"Where the poems of Ms. Rich, who died in 2012, landed like bombs flung from the barricades, those of Ms. Kizer felt more like a stiletto slipped between the ribs." New York Times
"The title Seven New Generation African Poets immediately raises the question of how similar these poets are and what characteristics identify them as African. One of the exciting discoveries is that these poets exhibit a strikingly wide range of aesthetics and styles. All are accomplished writers whose work ranges from straightforward narrative to experimental." Mike Puican • TriQuarterly
"We set poets in opposition and claim exclusivity by adopting polemical positions most of which are largely external to the poetry, whether the poets themselves subscribe to them or not." Peter Riley • Fortnightly Review
"I wonder if there’s a literary term for the device used of ‘wryly and jocularly referring to London mayoralty screw-ups’ – perhaps pathetic fallacity? – but also how many other politicians have put their machinations to one side to put quivering pen to paper and spill their feelings out in rhyme." Anoosh Chakelian • New Statesman
"This means we can read Patrick Pearse’s erotic poems and Roger Casement’s diaries of his sexual exploits not as aberrations but as essential to their revolutionary spirit as they sought to liberate themselves from traditional ideas of sexuality." Colm Toibin • New Statesman
"Other forms of orientation have more valency than nationalism for me. I’ve never felt any deep attachment to a country, a town, a landscape; never written in that grounded, territorial sort of way. The books most important to me over the last few years have been by Elizabeth Bishop, George Seferis, and Ange Mlinko, poets whose relationships with British poetic traditions are helpfully indirect." Frances Leviston • Poetry
"They represent a turning away from the unsettled atmosphere of Paris and in their lives and work there is a sense of creating a space aside from a lot of the harsher and more public events in the world, of being free to pursue personal and landscape meditations in peace. This is not to say that the poetry is placid or complacent, but the violence and anguish it reaches come from within, or if from the world indirectly, mediated by immediate individual perception, and the vocabulary rarely extends far beyond landscape, art, and general ponderings." Peter Riley • Fortnightly Review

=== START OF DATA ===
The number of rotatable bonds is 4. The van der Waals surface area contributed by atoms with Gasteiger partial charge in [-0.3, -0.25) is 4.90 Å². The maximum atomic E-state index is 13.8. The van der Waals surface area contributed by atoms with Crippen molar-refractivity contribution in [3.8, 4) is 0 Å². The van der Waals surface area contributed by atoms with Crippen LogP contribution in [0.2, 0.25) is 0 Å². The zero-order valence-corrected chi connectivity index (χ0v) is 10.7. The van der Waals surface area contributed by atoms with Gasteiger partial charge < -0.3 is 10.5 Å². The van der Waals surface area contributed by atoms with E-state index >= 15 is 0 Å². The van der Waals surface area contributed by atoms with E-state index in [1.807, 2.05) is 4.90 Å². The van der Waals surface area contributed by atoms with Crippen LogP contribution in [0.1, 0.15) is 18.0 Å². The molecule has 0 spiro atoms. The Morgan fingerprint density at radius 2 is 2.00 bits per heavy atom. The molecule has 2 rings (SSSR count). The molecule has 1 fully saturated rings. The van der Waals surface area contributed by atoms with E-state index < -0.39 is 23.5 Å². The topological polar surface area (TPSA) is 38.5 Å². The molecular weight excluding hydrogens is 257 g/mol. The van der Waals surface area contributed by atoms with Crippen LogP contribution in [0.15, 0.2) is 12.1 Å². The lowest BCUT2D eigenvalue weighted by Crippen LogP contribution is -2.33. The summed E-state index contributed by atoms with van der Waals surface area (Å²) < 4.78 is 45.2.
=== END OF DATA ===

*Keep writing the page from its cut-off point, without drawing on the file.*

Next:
"Having achieved the pinnacle of an academic career, poised for a state appointment, Herbert takes holy orders and serves the rest of his short life in country parishes. Why? Donne’s energy and sexuality and ambition are more understandable. But one of the things Drury makes clear is that Herbert’s first love was poetry, and taking the humble position of country pastor gave him the exclusive time he sought for his own writing." Mark Jarman • Hudson Review
"The editors of The Dublin Notebook manage to enrich and finesse the known facts by detailed analysis of primary source material, principally, of course, the entries in the poet’s notebook." Sean Sheehan on Hopkins • DRB
"Critic Matthew Sitman has recently called Christian Wiman the “most important Christian writer in America.” [Michael] Robbins, then, might be the most provocative Christian writer in America." Nick Ripatrazone • The Millions
"One of the collections is a Poetry Book Society Recommendation, which is the sort of stamp of approval most poets would gnaw a finger off for." Todd Swift introduces British/English poetry • Poetry
"“Internet speak” can be an exciting new kind of poetic form: in Conor O’Callaghan’s brilliant new collection, The Sun King, he writes a series of tiny poems, each as long as a tweet, and it’s like a new kind of Japanese haiku in his hands." Sinead Morrissey • Independent
"These two overlapping threads—personal and collective exile—have been leitmotifs throughout the last several hundred years of Arabic literature. But in the last century, they have moved from the periphery to the center of literary discussion." M Lynx Qualey • Words Without Borders